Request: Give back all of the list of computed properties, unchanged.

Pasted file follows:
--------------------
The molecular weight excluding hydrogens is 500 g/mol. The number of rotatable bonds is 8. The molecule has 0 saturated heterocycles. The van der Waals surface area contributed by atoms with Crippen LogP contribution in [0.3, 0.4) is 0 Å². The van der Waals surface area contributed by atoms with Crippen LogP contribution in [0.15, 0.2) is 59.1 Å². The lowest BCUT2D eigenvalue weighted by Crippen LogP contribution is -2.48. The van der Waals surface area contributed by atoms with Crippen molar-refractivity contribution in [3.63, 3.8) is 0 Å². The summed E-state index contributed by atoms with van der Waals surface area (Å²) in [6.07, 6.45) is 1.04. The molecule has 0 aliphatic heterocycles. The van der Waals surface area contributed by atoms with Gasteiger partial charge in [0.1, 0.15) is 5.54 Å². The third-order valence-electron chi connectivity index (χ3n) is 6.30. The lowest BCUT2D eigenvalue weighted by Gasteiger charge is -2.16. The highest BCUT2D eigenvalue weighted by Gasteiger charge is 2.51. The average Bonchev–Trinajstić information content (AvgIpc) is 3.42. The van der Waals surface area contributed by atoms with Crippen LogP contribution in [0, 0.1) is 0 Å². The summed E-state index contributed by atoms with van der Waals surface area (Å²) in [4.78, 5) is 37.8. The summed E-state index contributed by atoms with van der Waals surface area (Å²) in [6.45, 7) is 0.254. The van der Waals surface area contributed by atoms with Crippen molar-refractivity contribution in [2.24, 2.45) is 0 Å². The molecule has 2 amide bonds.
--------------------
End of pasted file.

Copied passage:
The molecular weight excluding hydrogens is 500 g/mol. The number of rotatable bonds is 8. The molecule has 0 saturated heterocycles. The van der Waals surface area contributed by atoms with Crippen LogP contribution in [0.3, 0.4) is 0 Å². The van der Waals surface area contributed by atoms with Crippen LogP contribution in [0.15, 0.2) is 59.1 Å². The lowest BCUT2D eigenvalue weighted by Crippen LogP contribution is -2.48. The van der Waals surface area contributed by atoms with Crippen molar-refractivity contribution in [3.63, 3.8) is 0 Å². The summed E-state index contributed by atoms with van der Waals surface area (Å²) in [6.07, 6.45) is 1.04. The molecule has 0 aliphatic heterocycles. The van der Waals surface area contributed by atoms with Gasteiger partial charge in [0.1, 0.15) is 5.54 Å². The third-order valence-electron chi connectivity index (χ3n) is 6.30. The lowest BCUT2D eigenvalue weighted by Gasteiger charge is -2.16. The highest BCUT2D eigenvalue weighted by Gasteiger charge is 2.51. The average Bonchev–Trinajstić information content (AvgIpc) is 3.42. The van der Waals surface area contributed by atoms with Crippen LogP contribution in [0, 0.1) is 0 Å². The summed E-state index contributed by atoms with van der Waals surface area (Å²) in [4.78, 5) is 37.8. The summed E-state index contributed by atoms with van der Waals surface area (Å²) in [6.45, 7) is 0.254. The van der Waals surface area contributed by atoms with Crippen molar-refractivity contribution in [2.24, 2.45) is 0 Å². The molecule has 2 amide bonds.